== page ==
Architecture is both a practical and creative field, where you express ideas through the creation of drawings and models. To be a successful student you'll also need to be able communicate the meaning of your work to others, and to understand the artistic, social and political context in which it resides. To do this you will need to read and become familiar with the language of your profession.
The sample search below focuses on finding quality academic literature, as well as touching on some image resources available in the Library. Our Finding Building Plans and Sections guide (linked on the menu at the right of screen) adds to this one by showing you how to use Google and the Library to find architectural drawings.
Compare The Seagram Building and the Headquarters of the United Nations.
For each building, write a brief summary of the design, context, function and social inhabitation of the work. Supplement your analysis with three images and one orthographic drawing of each project.
Finally, present 2-3 remarks that compare and contrast the two project analyses.
image: van der Rohe, L. 1954. Seagram Building, New York, New York. ArtStor. www.artstor.org
Before you begin searching, it's a good idea to identify the main ideas (or keywords) in your assignment question.
Our sample question looks at two different buildings and asks us to compare them. In this case, it's better to treat each building as a separate search. We'll use the Seagram Building as our example.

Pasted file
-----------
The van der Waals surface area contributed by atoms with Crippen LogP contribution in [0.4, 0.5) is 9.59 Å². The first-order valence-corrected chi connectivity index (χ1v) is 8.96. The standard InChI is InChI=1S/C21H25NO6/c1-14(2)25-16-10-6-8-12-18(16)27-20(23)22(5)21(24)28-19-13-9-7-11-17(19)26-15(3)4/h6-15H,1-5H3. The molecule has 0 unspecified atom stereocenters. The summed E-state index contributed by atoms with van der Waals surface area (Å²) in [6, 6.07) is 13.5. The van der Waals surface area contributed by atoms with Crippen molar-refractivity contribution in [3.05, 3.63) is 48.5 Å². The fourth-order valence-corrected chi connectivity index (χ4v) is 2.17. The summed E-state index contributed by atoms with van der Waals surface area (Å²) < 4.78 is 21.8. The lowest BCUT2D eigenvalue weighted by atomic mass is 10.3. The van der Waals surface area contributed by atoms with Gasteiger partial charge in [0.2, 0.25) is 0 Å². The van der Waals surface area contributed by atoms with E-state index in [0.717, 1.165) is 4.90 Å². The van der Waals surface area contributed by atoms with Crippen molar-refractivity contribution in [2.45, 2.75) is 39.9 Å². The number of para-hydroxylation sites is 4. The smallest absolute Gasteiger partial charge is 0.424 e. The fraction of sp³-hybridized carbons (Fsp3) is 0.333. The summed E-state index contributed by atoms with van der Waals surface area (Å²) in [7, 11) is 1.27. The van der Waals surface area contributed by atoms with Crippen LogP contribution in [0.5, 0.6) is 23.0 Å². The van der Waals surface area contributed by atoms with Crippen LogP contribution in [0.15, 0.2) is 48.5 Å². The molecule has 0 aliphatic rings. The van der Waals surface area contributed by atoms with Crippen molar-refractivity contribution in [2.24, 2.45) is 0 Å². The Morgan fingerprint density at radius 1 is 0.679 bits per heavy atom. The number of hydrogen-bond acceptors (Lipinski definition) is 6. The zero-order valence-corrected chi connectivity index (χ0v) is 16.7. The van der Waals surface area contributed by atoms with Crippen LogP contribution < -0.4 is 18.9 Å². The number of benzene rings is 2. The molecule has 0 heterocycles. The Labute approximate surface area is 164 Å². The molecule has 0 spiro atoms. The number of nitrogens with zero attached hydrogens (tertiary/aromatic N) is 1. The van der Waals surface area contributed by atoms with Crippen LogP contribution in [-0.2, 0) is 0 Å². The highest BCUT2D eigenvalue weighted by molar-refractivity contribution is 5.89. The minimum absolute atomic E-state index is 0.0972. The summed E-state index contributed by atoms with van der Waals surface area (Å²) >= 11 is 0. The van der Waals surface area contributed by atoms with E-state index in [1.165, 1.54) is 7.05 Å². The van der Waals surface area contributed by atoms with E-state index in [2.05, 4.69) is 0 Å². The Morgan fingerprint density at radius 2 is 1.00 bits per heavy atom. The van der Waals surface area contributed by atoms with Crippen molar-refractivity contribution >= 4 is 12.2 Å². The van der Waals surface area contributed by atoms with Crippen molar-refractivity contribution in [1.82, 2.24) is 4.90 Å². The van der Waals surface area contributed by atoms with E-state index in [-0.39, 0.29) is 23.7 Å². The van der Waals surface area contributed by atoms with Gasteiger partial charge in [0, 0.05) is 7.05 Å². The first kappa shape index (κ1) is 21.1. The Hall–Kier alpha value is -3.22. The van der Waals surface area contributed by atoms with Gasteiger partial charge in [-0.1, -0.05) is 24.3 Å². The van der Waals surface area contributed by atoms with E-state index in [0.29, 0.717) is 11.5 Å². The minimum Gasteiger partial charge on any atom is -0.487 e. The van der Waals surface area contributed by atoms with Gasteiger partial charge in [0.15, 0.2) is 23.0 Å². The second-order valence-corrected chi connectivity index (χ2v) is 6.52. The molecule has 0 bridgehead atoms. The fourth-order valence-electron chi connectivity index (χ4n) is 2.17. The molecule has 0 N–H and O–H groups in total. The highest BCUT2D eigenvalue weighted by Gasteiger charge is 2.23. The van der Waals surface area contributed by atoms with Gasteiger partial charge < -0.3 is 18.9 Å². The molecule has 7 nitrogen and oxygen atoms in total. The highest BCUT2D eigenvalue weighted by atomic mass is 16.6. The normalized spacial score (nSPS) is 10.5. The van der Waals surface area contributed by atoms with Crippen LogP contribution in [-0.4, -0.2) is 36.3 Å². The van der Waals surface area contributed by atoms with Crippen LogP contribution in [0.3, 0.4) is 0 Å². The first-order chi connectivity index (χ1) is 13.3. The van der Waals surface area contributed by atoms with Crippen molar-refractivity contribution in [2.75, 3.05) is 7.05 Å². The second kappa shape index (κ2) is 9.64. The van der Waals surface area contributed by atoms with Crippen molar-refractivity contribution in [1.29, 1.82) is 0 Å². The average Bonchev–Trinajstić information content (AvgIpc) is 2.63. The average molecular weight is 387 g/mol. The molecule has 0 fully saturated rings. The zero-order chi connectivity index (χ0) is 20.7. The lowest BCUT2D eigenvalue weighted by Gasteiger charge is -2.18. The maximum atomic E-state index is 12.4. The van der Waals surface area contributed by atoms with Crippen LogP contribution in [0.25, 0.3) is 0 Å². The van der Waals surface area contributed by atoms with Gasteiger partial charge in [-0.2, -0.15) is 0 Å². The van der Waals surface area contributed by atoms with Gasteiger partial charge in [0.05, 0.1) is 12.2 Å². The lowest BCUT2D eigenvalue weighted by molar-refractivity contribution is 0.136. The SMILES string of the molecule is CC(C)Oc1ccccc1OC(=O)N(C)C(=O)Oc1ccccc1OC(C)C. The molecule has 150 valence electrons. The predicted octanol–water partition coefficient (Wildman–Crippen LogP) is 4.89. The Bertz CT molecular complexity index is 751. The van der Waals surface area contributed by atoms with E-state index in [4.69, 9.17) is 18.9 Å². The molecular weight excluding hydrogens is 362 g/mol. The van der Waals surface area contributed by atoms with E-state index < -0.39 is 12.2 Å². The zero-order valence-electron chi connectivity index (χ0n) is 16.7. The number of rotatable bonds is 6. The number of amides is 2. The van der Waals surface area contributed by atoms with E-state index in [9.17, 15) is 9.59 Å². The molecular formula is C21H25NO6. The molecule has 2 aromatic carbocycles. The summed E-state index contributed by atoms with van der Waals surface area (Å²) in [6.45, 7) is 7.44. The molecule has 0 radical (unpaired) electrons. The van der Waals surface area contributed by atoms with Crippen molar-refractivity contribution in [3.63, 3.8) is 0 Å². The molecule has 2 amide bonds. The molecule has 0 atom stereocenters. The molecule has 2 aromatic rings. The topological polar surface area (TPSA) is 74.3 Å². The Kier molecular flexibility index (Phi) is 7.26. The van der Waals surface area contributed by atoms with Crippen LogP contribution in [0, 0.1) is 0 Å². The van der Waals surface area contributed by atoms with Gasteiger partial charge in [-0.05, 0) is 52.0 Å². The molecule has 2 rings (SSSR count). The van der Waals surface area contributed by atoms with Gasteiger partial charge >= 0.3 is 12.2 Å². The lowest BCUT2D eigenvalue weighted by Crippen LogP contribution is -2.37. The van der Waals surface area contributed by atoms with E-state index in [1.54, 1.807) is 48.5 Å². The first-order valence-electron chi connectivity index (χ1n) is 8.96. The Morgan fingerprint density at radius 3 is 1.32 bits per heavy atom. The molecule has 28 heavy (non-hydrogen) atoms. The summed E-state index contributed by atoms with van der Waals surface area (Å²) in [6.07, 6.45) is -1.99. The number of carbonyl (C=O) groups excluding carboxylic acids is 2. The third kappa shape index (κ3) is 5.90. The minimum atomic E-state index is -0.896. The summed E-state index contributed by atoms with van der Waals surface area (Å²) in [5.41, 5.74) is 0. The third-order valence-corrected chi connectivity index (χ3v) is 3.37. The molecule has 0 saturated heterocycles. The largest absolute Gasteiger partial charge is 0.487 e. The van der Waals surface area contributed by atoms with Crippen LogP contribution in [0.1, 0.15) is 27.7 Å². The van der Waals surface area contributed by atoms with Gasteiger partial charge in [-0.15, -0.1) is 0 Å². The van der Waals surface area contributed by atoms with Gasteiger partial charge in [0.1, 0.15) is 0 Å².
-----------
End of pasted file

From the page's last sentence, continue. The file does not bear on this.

The question also gives us many ways in which the two buildings can be compared (design, context, function etc) though one concept (the building itself) would ideally be present in all searches.
In this example search we'll try and locate:
The building (keyword 1) | The design or context (keyword 2) |
|Keyword 1||Keyword 2|
Before searching it's also good to map out some similar or related terms to search with. Wikipedia is great for brainstorming, but you can also try:
There are no similar terms for the Seagram Building (though some buildings do have more than one name), so instead we'll use the name of the buiding's architect as a related term. We've also listed some of the terms that might be used as alternate terms for things like design and context, including terms more specific to this particular building like "functionalist".
|Mies van der Rohe||morphology
When searching, it's best to start simple. For our topic that would probably be just Seagram Building
If you find lots of material try adding a keyword, eg: Seagram Building design
If you don't find much, try using Boolean Operators. Boolean Operators can be used to search for many similar or related terms at once. The idea behind this is to find more material, and also to save you time in having to run many different searches.
(design OR morphology OR construction)
"Seagram building" AND (design OR morphology OR construction)
To see how these searches can be used to find material in the Library, see the Search for Information page.
If you don't get good results, remove a keyword from the search, or add some more related terms.